Serum folate and prostate-specific antigen in the United States
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Increased evidence suggests that folate may play a significant role in cancer development. This study investigates the association between levels of serum folate and prostate-specific antigen (PSA), a biomarker for prostate cancer detection.
Using data from the 2007 to 2010 National Health and Nutrition Examination Survey, a total of 3,293 men aged 40 years and older with serum PSA and folate measures were studied. Total PSA level (tPSA) and percent free/total PSA ratio (%fPSA) were major outcomes. The alternative cutpoints were used to categorize these measures as higher risks of prostate cancer (tPSA: ≥10, ≥4, and ≥2.5 ng/ml; %fPSA: ≤15 and ≤5 %). Serum folate level was analyzed as continuous and as quintiles. Association between serum folate and PSA levels were evaluated by multivariate linear and logistic regressions.
Higher serum folate levels were associated with decreased log10-transformed tPSA (β = −001, p = 0.061) and increased %fPSA (β = 0.064, p = 0.012). Adjusting for age, race/ethnicity, socioeconomic status, use of non-steroidal anti-inflammatory drugs, body mass index, and smoking status, higher serum folate (fifth quintile) was associated with lower odds of having higher tPSA (≥10 ng/ml) and lower %fPSA (≤25 %): (tPSA: odds ratio, OR associated with fifth to first quintile of folate level = 0.42; 95 % confidence interval, CI = 0.21, 0.83; p for trend = 0.022 and %fPSA: OR = 0.71; 95 % CI = 0.52, 0.95; p for trend = 0.044).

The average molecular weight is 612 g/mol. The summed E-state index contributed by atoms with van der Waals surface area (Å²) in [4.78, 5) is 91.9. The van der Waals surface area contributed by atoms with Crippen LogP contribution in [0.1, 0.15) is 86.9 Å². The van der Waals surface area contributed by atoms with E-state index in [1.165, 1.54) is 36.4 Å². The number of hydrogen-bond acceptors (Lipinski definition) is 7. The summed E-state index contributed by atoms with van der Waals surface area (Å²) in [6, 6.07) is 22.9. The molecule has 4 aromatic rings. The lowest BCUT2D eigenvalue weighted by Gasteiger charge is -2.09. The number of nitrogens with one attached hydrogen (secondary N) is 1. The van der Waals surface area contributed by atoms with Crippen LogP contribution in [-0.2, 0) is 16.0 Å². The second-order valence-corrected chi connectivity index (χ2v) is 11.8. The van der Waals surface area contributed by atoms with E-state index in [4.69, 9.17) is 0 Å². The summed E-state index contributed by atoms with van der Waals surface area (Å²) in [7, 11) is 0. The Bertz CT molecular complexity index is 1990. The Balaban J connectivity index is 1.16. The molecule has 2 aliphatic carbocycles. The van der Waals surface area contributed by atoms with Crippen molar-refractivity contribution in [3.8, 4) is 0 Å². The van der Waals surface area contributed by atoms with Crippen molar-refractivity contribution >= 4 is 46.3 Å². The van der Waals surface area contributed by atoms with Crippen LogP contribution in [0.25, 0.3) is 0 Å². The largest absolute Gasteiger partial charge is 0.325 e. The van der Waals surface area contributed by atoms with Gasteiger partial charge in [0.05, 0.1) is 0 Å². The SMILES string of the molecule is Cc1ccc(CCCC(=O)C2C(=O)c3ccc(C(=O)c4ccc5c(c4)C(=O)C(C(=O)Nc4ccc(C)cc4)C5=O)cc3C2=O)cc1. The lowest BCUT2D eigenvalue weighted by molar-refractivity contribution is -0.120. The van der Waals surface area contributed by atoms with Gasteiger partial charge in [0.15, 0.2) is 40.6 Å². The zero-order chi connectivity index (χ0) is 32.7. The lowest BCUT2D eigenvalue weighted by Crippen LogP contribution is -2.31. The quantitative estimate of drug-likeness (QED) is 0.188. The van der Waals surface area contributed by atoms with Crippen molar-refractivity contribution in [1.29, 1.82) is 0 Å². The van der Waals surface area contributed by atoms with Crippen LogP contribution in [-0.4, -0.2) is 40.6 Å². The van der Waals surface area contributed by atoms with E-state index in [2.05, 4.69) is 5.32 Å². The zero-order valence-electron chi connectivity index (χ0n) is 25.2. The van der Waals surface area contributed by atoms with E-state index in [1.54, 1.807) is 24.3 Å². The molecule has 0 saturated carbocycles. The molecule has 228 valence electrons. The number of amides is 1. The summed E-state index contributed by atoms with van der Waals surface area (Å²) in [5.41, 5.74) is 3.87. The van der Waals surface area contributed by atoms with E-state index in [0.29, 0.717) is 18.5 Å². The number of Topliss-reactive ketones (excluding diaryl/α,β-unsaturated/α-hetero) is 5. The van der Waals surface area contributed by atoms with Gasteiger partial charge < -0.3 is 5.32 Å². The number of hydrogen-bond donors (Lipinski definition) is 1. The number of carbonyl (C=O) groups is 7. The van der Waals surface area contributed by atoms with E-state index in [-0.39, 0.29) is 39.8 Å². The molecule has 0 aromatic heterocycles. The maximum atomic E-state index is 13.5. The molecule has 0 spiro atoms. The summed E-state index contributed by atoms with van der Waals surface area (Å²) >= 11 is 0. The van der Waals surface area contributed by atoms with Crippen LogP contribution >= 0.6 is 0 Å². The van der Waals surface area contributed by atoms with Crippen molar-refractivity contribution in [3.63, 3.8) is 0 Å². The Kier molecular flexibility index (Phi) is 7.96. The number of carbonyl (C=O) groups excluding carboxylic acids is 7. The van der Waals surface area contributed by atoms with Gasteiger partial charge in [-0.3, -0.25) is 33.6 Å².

Results of this study suggest that higher folate status may be protective against elevated PSA levels among men without diagnosed prostate cancer. Additional epidemiologic studies are necessary to confirm our findings and to investigate potential mechanisms.
KeywordsFolate Prostate-specific antigen Prostate cancer NHANES
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